Finding a Wedding Planner. When choosing a location, remember that you really have two choices to make: the ceremony location and where to have the reception, if you're having one. For the former, there are beaches, bluffs overlooking beaches, gardens, private residences, resort lawns, and, of course, places of worship. It really depends on you. As for the reception, there are these same choices, as well as restaurants and even luau. If you decide to go outdoors, remember the seasons -- yes, Hawaii has seasons. If you're planning a winter wedding outdoors, be sure you have a backup plan (such as a tent), in case it rains. Also, if you're planning an outdoor wedding at sunset -- which is very popular -- be sure you match the time of your ceremony to the time the sun sets at that time of year. If you choose indoors, be sure to ask for pictures of the environs when you're planning. You don't want to plan a pink wedding, say, and wind up in a room that's predominantly red. Or maybe you do. The point is, it should be your choice.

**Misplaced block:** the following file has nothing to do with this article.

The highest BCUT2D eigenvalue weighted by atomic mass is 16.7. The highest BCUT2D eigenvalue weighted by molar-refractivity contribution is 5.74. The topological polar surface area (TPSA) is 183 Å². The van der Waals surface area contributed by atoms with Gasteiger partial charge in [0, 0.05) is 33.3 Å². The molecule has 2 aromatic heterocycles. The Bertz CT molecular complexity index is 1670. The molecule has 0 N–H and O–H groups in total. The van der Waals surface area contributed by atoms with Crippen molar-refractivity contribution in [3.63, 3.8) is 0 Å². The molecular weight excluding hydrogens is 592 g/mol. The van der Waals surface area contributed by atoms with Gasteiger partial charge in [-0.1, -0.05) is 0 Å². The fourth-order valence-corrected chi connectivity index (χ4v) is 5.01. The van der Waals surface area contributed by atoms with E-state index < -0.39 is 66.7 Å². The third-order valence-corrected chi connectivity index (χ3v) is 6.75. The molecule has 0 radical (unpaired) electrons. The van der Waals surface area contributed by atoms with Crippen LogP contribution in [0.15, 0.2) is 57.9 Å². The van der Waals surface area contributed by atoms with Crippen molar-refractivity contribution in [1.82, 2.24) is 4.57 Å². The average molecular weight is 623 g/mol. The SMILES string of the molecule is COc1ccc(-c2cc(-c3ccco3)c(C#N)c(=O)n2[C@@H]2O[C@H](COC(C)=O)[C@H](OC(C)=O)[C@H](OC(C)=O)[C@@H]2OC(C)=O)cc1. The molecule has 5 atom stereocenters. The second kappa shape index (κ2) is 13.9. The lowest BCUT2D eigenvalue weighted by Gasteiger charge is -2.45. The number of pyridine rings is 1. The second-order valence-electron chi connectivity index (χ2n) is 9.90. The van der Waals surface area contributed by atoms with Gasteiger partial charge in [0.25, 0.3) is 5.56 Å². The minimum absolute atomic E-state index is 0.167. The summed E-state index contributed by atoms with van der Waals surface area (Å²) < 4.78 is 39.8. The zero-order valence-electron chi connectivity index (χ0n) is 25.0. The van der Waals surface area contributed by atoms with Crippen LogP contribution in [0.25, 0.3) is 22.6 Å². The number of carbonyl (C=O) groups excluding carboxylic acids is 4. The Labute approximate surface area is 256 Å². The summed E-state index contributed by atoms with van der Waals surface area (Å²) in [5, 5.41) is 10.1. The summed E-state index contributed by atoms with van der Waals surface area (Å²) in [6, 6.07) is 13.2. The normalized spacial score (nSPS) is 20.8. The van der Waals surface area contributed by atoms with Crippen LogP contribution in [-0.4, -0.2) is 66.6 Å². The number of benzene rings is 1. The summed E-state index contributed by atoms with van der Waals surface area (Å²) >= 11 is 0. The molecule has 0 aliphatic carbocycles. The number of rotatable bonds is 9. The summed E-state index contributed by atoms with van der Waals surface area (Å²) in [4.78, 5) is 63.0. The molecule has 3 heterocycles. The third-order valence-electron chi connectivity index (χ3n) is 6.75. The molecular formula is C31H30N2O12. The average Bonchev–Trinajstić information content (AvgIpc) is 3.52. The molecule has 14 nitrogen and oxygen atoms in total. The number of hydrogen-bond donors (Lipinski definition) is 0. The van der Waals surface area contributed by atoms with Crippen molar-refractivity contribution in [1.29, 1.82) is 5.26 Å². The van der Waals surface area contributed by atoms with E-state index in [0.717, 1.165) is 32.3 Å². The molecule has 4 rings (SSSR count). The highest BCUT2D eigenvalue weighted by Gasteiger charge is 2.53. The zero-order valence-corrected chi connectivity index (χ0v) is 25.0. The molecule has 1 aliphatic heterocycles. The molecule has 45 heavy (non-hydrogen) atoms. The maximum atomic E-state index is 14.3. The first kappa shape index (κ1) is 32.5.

Choosing the Perfect Place.
Do you want champagne and strawberries delivered to your room each morning? A maze of a swimming pool in which to float? A five-star restaurant in which to dine? Then a resort is the way to go. If, however, you prefer the comforts of a home, try a bed-and-breakfast. A B&B is also good if you're on a tight budget or don't plan to spend much time in your room. On the other hand, maybe you want your own private home in which to romp naked -- or just laze around recovering from the wedding planning. Maybe you want your own kitchen in which to whip up a gourmet meal for your loved one. In that case, a private vacational rental home is the answer. Or maybe a condominium resort. That's another beautiful thing about Hawaii: the lodging accommodations are almost as plentiful as the beaches, and there's one to match your tastes and your budget.